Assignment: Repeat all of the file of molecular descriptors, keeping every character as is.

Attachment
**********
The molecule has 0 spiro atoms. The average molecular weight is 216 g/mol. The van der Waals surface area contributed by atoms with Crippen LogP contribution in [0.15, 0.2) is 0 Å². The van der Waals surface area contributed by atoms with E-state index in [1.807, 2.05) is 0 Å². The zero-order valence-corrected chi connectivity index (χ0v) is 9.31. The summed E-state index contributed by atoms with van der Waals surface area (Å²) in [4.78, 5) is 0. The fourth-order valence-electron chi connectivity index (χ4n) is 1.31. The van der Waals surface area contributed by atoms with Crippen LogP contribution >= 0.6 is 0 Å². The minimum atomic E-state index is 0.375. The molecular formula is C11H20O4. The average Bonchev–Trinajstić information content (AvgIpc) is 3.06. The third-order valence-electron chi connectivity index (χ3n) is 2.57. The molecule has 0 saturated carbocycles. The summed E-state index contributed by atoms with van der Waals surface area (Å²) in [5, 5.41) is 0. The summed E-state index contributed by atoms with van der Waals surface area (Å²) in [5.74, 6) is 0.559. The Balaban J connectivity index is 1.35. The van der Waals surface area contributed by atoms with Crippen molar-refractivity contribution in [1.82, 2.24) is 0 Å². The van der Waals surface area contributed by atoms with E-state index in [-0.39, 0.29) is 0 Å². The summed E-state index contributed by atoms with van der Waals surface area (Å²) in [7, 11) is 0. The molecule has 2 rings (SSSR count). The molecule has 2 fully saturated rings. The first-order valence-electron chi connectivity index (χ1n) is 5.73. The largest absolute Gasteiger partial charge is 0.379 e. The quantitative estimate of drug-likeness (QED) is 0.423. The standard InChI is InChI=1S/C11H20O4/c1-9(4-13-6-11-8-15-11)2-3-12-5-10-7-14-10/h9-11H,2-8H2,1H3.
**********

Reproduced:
The molecule has 0 spiro atoms. The average molecular weight is 216 g/mol. The van der Waals surface area contributed by atoms with Crippen LogP contribution in [0.15, 0.2) is 0 Å². The van der Waals surface area contributed by atoms with E-state index in [1.807, 2.05) is 0 Å². The zero-order valence-corrected chi connectivity index (χ0v) is 9.31. The summed E-state index contributed by atoms with van der Waals surface area (Å²) in [4.78, 5) is 0. The fourth-order valence-electron chi connectivity index (χ4n) is 1.31. The van der Waals surface area contributed by atoms with Crippen LogP contribution >= 0.6 is 0 Å². The minimum atomic E-state index is 0.375. The molecular formula is C11H20O4. The average Bonchev–Trinajstić information content (AvgIpc) is 3.06. The third-order valence-electron chi connectivity index (χ3n) is 2.57. The molecule has 0 saturated carbocycles. The summed E-state index contributed by atoms with van der Waals surface area (Å²) in [5, 5.41) is 0. The summed E-state index contributed by atoms with van der Waals surface area (Å²) in [5.74, 6) is 0.559. The Balaban J connectivity index is 1.35. The van der Waals surface area contributed by atoms with Crippen molar-refractivity contribution in [1.82, 2.24) is 0 Å². The van der Waals surface area contributed by atoms with E-state index in [-0.39, 0.29) is 0 Å². The summed E-state index contributed by atoms with van der Waals surface area (Å²) in [7, 11) is 0. The molecule has 2 rings (SSSR count). The molecule has 2 fully saturated rings. The first-order valence-electron chi connectivity index (χ1n) is 5.73. The largest absolute Gasteiger partial charge is 0.379 e. The quantitative estimate of drug-likeness (QED) is 0.423. The standard InChI is InChI=1S/C11H20O4/c1-9(4-13-6-11-8-15-11)2-3-12-5-10-7-14-10/h9-11H,2-8H2,1H3.